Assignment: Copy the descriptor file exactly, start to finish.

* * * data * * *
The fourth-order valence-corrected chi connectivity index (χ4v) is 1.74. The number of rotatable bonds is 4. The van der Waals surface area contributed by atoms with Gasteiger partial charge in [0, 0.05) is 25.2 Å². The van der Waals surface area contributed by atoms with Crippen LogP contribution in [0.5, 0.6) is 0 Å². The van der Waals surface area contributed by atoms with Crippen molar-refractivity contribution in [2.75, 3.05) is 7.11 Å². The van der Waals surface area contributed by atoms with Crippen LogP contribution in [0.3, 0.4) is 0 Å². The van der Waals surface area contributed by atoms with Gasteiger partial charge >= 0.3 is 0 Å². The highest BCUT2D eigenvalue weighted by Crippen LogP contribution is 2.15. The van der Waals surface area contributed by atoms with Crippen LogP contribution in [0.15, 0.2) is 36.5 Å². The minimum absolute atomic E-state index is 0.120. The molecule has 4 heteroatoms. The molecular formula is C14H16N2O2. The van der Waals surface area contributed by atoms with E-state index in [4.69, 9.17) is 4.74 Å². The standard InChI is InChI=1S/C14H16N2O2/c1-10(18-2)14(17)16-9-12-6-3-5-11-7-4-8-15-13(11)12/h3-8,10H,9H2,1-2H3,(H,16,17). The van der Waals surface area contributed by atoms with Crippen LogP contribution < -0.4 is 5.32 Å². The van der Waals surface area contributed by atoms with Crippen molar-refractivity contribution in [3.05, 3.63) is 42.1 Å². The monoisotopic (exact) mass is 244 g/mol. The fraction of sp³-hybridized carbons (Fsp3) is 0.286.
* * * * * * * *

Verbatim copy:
The fourth-order valence-corrected chi connectivity index (χ4v) is 1.74. The number of rotatable bonds is 4. The van der Waals surface area contributed by atoms with Gasteiger partial charge in [0, 0.05) is 25.2 Å². The van der Waals surface area contributed by atoms with Crippen LogP contribution in [0.5, 0.6) is 0 Å². The van der Waals surface area contributed by atoms with Crippen molar-refractivity contribution in [2.75, 3.05) is 7.11 Å². The van der Waals surface area contributed by atoms with Crippen LogP contribution in [0.3, 0.4) is 0 Å². The van der Waals surface area contributed by atoms with Gasteiger partial charge >= 0.3 is 0 Å². The highest BCUT2D eigenvalue weighted by Crippen LogP contribution is 2.15. The van der Waals surface area contributed by atoms with Crippen LogP contribution in [0.15, 0.2) is 36.5 Å². The minimum absolute atomic E-state index is 0.120. The molecule has 4 heteroatoms. The molecular formula is C14H16N2O2. The van der Waals surface area contributed by atoms with E-state index in [4.69, 9.17) is 4.74 Å². The standard InChI is InChI=1S/C14H16N2O2/c1-10(18-2)14(17)16-9-12-6-3-5-11-7-4-8-15-13(11)12/h3-8,10H,9H2,1-2H3,(H,16,17). The van der Waals surface area contributed by atoms with Crippen LogP contribution < -0.4 is 5.32 Å². The van der Waals surface area contributed by atoms with Crippen molar-refractivity contribution in [3.05, 3.63) is 42.1 Å². The monoisotopic (exact) mass is 244 g/mol. The fraction of sp³-hybridized carbons (Fsp3) is 0.286.